What this reveals, congregation, is an increasing suspicion of all things religious. Atheism is growing. People are becoming intolerant of all religion. The church will not be able to assume that certain freedoms and protections will always exist. This might be a warning, one of many that have happened since Christians have been taken to court and human rights tribunals simply for defending God’s truth.
For the church, this is nothing new and it is certainly nothing to lose sleep over. Let the worst come. We’ll adjust. The truth of Christ is far more important than tax exemptions and charitable status. Sure, it will be awful if money, which could have gone to helping charities, has to go toward property taxes and the like. But we will find other ways around it.
Anyway, it is a waste of time speculating on what might or might happen. It is concerning, but until it happens, we will concentrate on faithfully serving our Saviour and Lord.
This is how. We respond as the apostle Paul did. We encourage one another. Our faith is reasonable. God’s word isn’t a fairy tale; it is truth. It gives the most logical, rational explanation for the way the world really is.
Fact: the world exists. There must be an explanation for it. By definition, matter can’t come from nothing. There must be a cause. The only logical explanation of that cause is an eternally existent creator: God.
There is evil. People fight, steal, hate and kill. There is good. People love, share, care and help. People all over the world have this sense. There might be minor differences among different cultures, but every human being is a moral creature in a way that no other creatures on earth are. Morality is not derived from matter. There’s no explanation for morality from a purely materialistic worldview.
Religions try to explain the existence of morality, the sense of right from wrong. The most logical explanation for morality is Christianity.
What we do as servants of God, is engage the world just as Paul did. We proceed even when we face strong opposition. We share the reasonable hope we have because God has given us pure motives. We want people to know the truth! We want them to be able to see the world as it really is, as God shows it to be in his Word. We seek to please God, not men. We want people to be saved from the consequence of sin. We want people to receive the joy and the hope that we have. The joy and the hope that says, yeah, wicked things happen, tragedies strike, but we can continue! We can carry on! We face tomorrow because Jesus lives. And because Jesus lives, we know we will live eternally.
Paul reminds the Thessalonians that as an apostle, he could have made all kinds of financial requirements of them. He could have demanded a place to stay, financial payment, travelling expenses. He had done so in other places, he had the right to it, as an apostle. But because the Holy Spirit warned him of the opposition he and the church would face, because the support from other churches, he worked night and day to provide for his needs and the needs of others.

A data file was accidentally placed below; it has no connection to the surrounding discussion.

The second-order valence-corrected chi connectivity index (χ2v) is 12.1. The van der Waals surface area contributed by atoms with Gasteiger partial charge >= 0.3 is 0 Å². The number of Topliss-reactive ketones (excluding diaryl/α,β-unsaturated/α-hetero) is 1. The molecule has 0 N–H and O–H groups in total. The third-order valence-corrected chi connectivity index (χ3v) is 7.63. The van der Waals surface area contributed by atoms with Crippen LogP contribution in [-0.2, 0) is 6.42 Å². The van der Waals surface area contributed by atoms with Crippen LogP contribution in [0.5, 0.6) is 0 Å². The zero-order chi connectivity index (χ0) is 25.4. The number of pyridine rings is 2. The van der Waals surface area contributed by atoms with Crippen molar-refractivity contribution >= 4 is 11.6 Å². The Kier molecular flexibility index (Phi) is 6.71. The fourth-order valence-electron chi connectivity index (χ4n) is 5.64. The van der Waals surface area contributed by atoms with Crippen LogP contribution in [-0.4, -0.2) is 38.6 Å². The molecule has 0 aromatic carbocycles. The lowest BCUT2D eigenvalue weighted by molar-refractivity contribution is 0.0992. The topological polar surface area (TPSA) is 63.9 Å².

Paul, Silas and Timothy didn’t come in banging heads. They came with gentleness. He says, literally, we were like infants among you: how dangerous are little babies? We were like nursing mothers: they were completely and totally focussed on providing true spiritual food, just as a new mother is completely focused on providing for her newborn child’s needs. They were so full of love for these Thessalonians, that they shared their greatest treasure: the gospel and their very lives, working alongside them to teach them and demonstrate the truth to them.
They were cognisant of their appearance before men. They took pains to be holy, righteous and blameless. They did everything they could to avoid charges of hypocrisy. They didn’t say one thing and do another. Instead, they were like fathers who encourage, comfort and urge the very best out of their children.
For they were making the Thessalonians know that they were now God’s children! God adopted them, God not only places expectations on them, he also empowers them to follow through. Jesus said to his disciples, “I no longer call you servants, because a servant does not know his master’s business. Instead, I have called you friends, for everything that I learned from my Father, I have made known to you. You did not choose me, but I chose you and appointed you to go and bear fruit—fruit that will last. Then the Father will give you whatever you ask in my name. This is my command: Love each other” (Jn. 15:15-17).
As Christ’s friends, we go out inviting others to be friends of Christ also. We ask questions about people’s faith. Just the other day, a waitress commented when she saw us praying before our meal. Later, I asked why she commented. She replied that she was a spiritual person. If there had been opportunity, I would have asked her what she means by being ‘spiritual’. I would have followed up by asking for more and more clarification.
The goal, in asking questions, is to put a stone in their shoe, to encourage them to think about the hope they have, is their hope reasonable or not? Then to present them with the reasonable hope you have with Jesus Christ. All the while being as threatening as an infant, as caring as a mother, as patient and encouraging as a father dealing with his own children.
God will give you opportunities. He might call us into the marketplace where we will have to vie for attention. He might call us to post probing comments on Facebook. He might call us to challenge a person’s presuppositions about the world, about religion, about faith.
Always, all the time, we have opportunities to tell people of the reason for the hope that we have in Jesus Christ. Know what you believe and why you believe it! Then go tell the world! Amen.